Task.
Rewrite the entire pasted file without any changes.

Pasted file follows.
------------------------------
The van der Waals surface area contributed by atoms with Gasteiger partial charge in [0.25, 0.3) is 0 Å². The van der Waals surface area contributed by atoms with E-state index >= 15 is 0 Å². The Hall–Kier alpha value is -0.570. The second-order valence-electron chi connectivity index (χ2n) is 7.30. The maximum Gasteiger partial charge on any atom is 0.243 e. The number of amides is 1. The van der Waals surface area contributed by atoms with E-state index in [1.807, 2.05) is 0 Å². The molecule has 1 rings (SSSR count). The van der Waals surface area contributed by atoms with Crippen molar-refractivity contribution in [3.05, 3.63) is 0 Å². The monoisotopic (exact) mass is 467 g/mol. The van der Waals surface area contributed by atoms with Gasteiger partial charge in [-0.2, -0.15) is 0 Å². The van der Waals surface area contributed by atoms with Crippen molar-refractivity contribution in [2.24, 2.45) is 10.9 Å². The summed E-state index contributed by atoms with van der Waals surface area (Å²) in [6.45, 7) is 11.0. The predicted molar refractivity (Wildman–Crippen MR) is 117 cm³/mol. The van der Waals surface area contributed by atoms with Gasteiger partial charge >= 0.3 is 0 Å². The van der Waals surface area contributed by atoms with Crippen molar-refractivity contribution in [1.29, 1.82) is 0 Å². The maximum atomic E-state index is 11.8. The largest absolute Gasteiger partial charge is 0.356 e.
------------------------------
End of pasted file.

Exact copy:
The van der Waals surface area contributed by atoms with Gasteiger partial charge in [0.25, 0.3) is 0 Å². The van der Waals surface area contributed by atoms with E-state index >= 15 is 0 Å². The Hall–Kier alpha value is -0.570. The second-order valence-electron chi connectivity index (χ2n) is 7.30. The maximum Gasteiger partial charge on any atom is 0.243 e. The number of amides is 1. The van der Waals surface area contributed by atoms with E-state index in [1.807, 2.05) is 0 Å². The molecule has 1 rings (SSSR count). The van der Waals surface area contributed by atoms with Crippen molar-refractivity contribution in [3.05, 3.63) is 0 Å². The monoisotopic (exact) mass is 467 g/mol. The van der Waals surface area contributed by atoms with Gasteiger partial charge in [-0.2, -0.15) is 0 Å². The van der Waals surface area contributed by atoms with Crippen molar-refractivity contribution in [2.24, 2.45) is 10.9 Å². The summed E-state index contributed by atoms with van der Waals surface area (Å²) in [6.45, 7) is 11.0. The predicted molar refractivity (Wildman–Crippen MR) is 117 cm³/mol. The van der Waals surface area contributed by atoms with Gasteiger partial charge >= 0.3 is 0 Å². The van der Waals surface area contributed by atoms with Crippen molar-refractivity contribution in [1.29, 1.82) is 0 Å². The maximum atomic E-state index is 11.8. The largest absolute Gasteiger partial charge is 0.356 e.